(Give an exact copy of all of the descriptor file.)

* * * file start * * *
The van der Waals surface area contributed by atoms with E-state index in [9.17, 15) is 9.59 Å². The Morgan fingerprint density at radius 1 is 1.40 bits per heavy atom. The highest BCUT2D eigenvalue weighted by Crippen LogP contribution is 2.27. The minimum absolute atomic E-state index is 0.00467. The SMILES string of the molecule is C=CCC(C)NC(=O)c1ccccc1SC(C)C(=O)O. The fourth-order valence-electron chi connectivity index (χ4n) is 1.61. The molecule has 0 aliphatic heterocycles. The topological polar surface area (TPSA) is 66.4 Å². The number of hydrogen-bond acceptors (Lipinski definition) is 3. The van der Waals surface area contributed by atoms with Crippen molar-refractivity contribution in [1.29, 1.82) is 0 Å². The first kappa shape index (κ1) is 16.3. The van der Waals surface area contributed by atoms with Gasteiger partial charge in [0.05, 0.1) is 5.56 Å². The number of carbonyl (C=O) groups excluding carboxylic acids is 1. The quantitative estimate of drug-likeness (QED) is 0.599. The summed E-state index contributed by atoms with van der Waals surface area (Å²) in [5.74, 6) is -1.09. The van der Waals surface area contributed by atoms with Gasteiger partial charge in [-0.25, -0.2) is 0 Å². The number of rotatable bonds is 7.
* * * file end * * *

The van der Waals surface area contributed by atoms with E-state index in [9.17, 15) is 9.59 Å². The Morgan fingerprint density at radius 1 is 1.40 bits per heavy atom. The highest BCUT2D eigenvalue weighted by Crippen LogP contribution is 2.27. The minimum absolute atomic E-state index is 0.00467. The SMILES string of the molecule is C=CCC(C)NC(=O)c1ccccc1SC(C)C(=O)O. The fourth-order valence-electron chi connectivity index (χ4n) is 1.61. The molecule has 0 aliphatic heterocycles. The topological polar surface area (TPSA) is 66.4 Å². The number of hydrogen-bond acceptors (Lipinski definition) is 3. The van der Waals surface area contributed by atoms with Crippen molar-refractivity contribution in [1.29, 1.82) is 0 Å². The first kappa shape index (κ1) is 16.3. The van der Waals surface area contributed by atoms with Gasteiger partial charge in [0.05, 0.1) is 5.56 Å². The number of carbonyl (C=O) groups excluding carboxylic acids is 1. The quantitative estimate of drug-likeness (QED) is 0.599. The summed E-state index contributed by atoms with van der Waals surface area (Å²) in [5.74, 6) is -1.09. The van der Waals surface area contributed by atoms with Gasteiger partial charge in [-0.25, -0.2) is 0 Å². The number of rotatable bonds is 7.